Intel introduces new Xeon processor

Intel hopes to put some added muscle behind Web services with its new Xeon server processors.

Built to take advantage of the lag time in application processing, the new processor from the chipmaker "allows an operating system to view a single physical processor as if it were two logical processors, significantly increasing server response time, transactions and workload performance", according to an Intel statement.

"It's something where there's an awful lot of performance built into it," said Mike Fister, senior vice president and general manager of Intel's Enterprise Platforms Group. The feature of Xeon that allows one processor to function like two is a process called hyper-threading. The processor threads, or parses, the application code to perform some functions while others wait for information to be retrieved from memory.

It's like doing the dishes while the clothes are in the washing machine, Fister said.

That ability increases the number of simultaneous Web transactions and users that servers can handle at one time, according to Intel, and increases performance by 80 per cent over previous Intel-based platforms. The processors will be available at speeds of 2.2GHz with a price tag of $US615 in 1000-unit quantities, $417 for 2GHz and $251 for 1.8GHz.

IBM, Hewlett-Packard, Compaq, Dell Computer, Fujitsu-Siemens and NEC plan to release "front-end" servers built on the new Xeon technology in the next few months. Dell has already released one server, the PowerEdge 4600, based on the new Xeon technology.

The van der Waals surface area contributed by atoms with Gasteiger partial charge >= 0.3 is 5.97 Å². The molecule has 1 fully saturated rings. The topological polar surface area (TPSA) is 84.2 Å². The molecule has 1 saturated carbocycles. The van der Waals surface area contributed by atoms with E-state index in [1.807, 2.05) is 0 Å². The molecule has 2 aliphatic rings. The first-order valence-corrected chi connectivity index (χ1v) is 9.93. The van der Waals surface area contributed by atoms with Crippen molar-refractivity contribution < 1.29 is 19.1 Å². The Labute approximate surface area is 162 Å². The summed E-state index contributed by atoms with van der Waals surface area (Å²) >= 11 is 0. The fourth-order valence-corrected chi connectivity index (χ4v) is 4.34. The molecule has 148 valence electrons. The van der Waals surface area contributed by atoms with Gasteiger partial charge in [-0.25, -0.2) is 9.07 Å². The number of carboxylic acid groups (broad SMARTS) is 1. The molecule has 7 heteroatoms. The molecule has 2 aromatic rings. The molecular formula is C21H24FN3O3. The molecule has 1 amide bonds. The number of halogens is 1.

Intel also announced its new chip set this week. The E7500 enables twice the memory bandwidth over legacy synchronous dynamic RAM platforms. "The new chip set will accelerate memory access to increase platform performance and deliver new levels of performance for I/O intensive server applications," the Intel release said.

The Xeon technology will eventually filter down to desktop PCs and wireless devices, Fister said. Intel also released its new single-chip Gigabit Ethernet products for desktop PCs, workstations and servers that are up to 45 per cent smaller and use less power than previous products.

Fister also said the new version of Itanium, code-named McKinley, will be released this northern summer.